HEDWIG AND THE ANGRY INCH — THE CRITERION COLLECTION
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"Hedwig and the Angry Inch" (2001) epitomizes an LGBT uprising on multiple fronts. Based on the musical by composer Stephen Trask and actor/director John Cameron Mitchell, the film adaptation is disarmingly touching and funny at every turn.
The narrative significance of the title’s “angry inch” is the lump of itching burning flesh left behind after Hedwig’s botched sex change operation. Hedwig—formerly Hansel Schmidt—underwent the procedure, at his mother’s advice, in order to enable his escape from communist East Berlin to the U.S. by marrying Luther, a gay African-American soldier.
A distorted guitar version of the American national anthem segues into LGBT rock goddess Hedwig (Cameron Mitchell) leading her tough-looking Eastern bloc rock band through “Tear me Down,” a ferocious song that discusses, “the divide between east and west, between slavery and freedom, between man and woman, top and bottom.”
Hedwig sings, “Ain’t much difference between a bridge and a wall. Without me right in the middle, babe you would be nothing at all.”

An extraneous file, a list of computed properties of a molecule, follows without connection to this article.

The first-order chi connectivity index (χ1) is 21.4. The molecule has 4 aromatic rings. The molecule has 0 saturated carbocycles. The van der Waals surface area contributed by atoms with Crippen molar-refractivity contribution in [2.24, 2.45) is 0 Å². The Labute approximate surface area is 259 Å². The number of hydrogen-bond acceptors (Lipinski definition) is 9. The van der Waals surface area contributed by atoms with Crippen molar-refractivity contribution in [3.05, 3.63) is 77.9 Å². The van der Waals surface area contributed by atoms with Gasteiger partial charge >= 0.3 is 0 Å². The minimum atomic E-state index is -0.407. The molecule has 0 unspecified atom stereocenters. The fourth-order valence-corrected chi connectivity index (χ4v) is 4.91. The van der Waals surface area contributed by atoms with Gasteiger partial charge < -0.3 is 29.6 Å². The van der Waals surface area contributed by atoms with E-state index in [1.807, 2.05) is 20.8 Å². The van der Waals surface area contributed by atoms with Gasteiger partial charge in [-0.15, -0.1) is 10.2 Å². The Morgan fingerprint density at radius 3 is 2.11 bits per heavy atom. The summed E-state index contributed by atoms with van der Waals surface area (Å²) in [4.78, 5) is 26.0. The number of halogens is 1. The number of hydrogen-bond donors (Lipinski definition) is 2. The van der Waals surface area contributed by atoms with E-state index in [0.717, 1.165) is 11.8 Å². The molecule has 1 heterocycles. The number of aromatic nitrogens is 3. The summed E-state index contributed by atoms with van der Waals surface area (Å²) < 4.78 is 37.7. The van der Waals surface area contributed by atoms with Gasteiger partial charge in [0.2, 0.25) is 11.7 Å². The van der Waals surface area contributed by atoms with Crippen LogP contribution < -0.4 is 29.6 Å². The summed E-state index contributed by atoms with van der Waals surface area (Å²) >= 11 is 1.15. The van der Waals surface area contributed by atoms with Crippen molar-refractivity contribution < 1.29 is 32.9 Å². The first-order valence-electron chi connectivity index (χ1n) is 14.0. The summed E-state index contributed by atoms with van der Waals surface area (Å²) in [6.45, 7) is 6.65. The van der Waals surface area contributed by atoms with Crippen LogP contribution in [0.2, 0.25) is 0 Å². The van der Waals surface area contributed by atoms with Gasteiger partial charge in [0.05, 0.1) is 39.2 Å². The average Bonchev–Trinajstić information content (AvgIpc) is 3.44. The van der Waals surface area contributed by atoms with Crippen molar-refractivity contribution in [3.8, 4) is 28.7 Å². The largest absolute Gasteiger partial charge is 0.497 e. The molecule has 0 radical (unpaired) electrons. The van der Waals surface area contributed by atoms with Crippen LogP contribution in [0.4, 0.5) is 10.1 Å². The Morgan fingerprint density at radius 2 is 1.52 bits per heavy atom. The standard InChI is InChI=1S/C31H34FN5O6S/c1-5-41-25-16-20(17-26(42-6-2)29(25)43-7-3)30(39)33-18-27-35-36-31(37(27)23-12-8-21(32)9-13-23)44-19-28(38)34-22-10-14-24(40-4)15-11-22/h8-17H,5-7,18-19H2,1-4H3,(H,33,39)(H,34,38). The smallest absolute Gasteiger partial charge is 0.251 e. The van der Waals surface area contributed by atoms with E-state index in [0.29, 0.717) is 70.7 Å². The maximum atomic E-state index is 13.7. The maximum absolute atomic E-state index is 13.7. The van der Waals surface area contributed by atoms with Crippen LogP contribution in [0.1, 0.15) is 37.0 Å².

Hedwig’s guitarist boyfriend Yitzhak (convincingly played by Miriam Shor) slips into spoken verse: “August 13, 1961 a wall was erected down the middle of the city of Berlin. The world was divided by a cold war and the Berlin Wall was the most hated symbol of that divide. Reviled, graffitied, spit upon; we thought the wall would stand forever and now that it’s gone we don’t know who we are.”
A punk rock musical ethos carries the quasi-political tone of Hedwig’s exposition of a personal history referenced in artfully composed flashback sequences and animated reveries. The band’s confrontationally punk performance is anachronistically set in a Junction City, Kansas, diner where Hedwig slips into comic monologues between songs. Hedwig’s sharp wit drips with irreverent sarcasm. Hedwig is a memorable and charismatic psycho-sexual archetype firmly on par with Iggy or Bowie.
Brilliantly photographed performances of well-crafted songs such as the mystically minded “Origin of Love,” or the all-out rocker “Angry Inch,” carry much of the story.
A romantically hot rivalry endures between Hedwig and her former lover/apprentice Tommy Gnosis (Michael Pitt), who has gone on to great musical success. Hedwig is sick with heartbreak, anger, and jealousy over Tommy’s betrayal. Through the story of Hedwig’s doomed romantic encounters the audience is exposed to a character that has never existed before; on-screen or off. John Cameron Mitchell’s Hedwig is a vivid contrivance of inspired human conviction.
“Hedwig and the Angry Inch” is an important cultural touchstone for the LGBT community and a thrilling discovery for everyone. The film’s articulate and passionate depiction of a complex person using performance art as the ultimate self-help therapy is utterly cathartic.
Rated R. 95 mins.